Pioneer of conceptual art

Ger van Elk (1941-2014) is considered to be one of the pioneers of conceptual art in the Netherlands, along with fellow artists of his generation Jan Dibbets, Marinus Boezem and Stanley Brouwn. But in contrast to ‘pure’ conceptual art, it’s not just the idea but also the actual execution of an artwork which matters to Van Elk. 

Humor and playful approach

Van Elk uses ingenious staging and a humorous and playful approach to undermine the traditional dividing-lines between painting, sculpture and photography, and between the two-dimensional and the three-dimensional.


Sportive Sculpture is made from linen, a real material for painters. The linen has been used to form a tent shape, which is stretched by elastic bands and then hung as a spatial painting on the wall. 4 photos are stuck to the white canvas, each showing Van Elk himself dangling in a smart suit from a rope: the artist tangled up in a hopeless tug of war with himself. In the middle of the artwork, the 4 photographed ropes turn then into a real rope, which hangs loosely from the canvas. Van Elk is juggling here with the traditional differences between painting, sculpture and photography, and between three-dimensional objects and flat surfaces.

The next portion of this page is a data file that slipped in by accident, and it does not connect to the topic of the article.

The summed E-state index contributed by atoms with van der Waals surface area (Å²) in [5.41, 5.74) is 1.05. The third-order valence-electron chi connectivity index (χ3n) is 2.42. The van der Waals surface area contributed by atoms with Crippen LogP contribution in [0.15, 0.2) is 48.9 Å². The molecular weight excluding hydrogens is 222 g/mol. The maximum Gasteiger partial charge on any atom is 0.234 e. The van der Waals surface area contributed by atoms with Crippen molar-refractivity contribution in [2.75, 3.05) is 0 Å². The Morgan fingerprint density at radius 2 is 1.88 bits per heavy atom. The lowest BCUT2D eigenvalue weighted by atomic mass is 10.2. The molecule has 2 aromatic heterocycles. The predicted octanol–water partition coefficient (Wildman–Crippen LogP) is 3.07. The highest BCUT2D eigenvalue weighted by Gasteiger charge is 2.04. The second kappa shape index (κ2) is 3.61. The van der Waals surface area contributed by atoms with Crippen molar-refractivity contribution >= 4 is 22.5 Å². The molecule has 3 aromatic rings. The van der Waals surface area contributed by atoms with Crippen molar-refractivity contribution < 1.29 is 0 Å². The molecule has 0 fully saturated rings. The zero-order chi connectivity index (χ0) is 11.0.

Art & Project

From the beginning of his career as an artist, Ger van Elk was attached to the prestigious gallery Art & Project (1968-2001). In 2013, Adriaan van Ravesteijn (1938-2015), former gallerist of Art & Project, donated over 200 hundred works of art to the Kröller-Müller Museum. The works in this presentation are from this donation, supplemented by 2 works from the collection of the Kröller-Müller Museum.

Photos: Overview exhibiton Ger van Elk (photo: Marjon Gemmeke)